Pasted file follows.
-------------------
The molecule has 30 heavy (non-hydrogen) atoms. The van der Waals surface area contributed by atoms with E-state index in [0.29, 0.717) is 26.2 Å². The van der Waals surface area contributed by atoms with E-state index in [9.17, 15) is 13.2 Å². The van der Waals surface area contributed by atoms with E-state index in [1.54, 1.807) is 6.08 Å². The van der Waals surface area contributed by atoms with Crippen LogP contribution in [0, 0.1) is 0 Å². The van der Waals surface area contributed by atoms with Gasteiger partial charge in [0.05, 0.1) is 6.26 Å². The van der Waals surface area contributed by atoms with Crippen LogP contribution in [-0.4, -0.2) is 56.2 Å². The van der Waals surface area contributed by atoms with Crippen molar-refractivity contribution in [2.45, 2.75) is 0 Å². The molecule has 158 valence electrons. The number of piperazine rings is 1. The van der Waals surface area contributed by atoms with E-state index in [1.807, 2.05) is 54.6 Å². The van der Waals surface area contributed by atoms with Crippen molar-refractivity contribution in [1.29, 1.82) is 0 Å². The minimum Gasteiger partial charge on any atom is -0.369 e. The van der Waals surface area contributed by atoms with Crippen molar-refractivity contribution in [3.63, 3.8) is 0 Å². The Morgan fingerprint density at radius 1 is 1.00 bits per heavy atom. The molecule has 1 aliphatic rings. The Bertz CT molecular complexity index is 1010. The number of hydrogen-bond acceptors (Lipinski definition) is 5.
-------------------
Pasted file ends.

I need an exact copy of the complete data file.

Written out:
The molecule has 30 heavy (non-hydrogen) atoms. The van der Waals surface area contributed by atoms with E-state index in [0.29, 0.717) is 26.2 Å². The van der Waals surface area contributed by atoms with E-state index in [9.17, 15) is 13.2 Å². The van der Waals surface area contributed by atoms with E-state index in [1.54, 1.807) is 6.08 Å². The van der Waals surface area contributed by atoms with Crippen LogP contribution in [0, 0.1) is 0 Å². The van der Waals surface area contributed by atoms with Gasteiger partial charge in [0.05, 0.1) is 6.26 Å². The van der Waals surface area contributed by atoms with Crippen LogP contribution in [-0.4, -0.2) is 56.2 Å². The van der Waals surface area contributed by atoms with Crippen molar-refractivity contribution in [2.45, 2.75) is 0 Å². The molecule has 158 valence electrons. The number of piperazine rings is 1. The van der Waals surface area contributed by atoms with E-state index in [1.807, 2.05) is 54.6 Å². The van der Waals surface area contributed by atoms with Crippen molar-refractivity contribution in [1.29, 1.82) is 0 Å². The minimum Gasteiger partial charge on any atom is -0.369 e. The van der Waals surface area contributed by atoms with Crippen molar-refractivity contribution in [3.63, 3.8) is 0 Å². The Morgan fingerprint density at radius 1 is 1.00 bits per heavy atom. The molecule has 1 aliphatic rings. The Bertz CT molecular complexity index is 1010. The number of hydrogen-bond acceptors (Lipinski definition) is 5.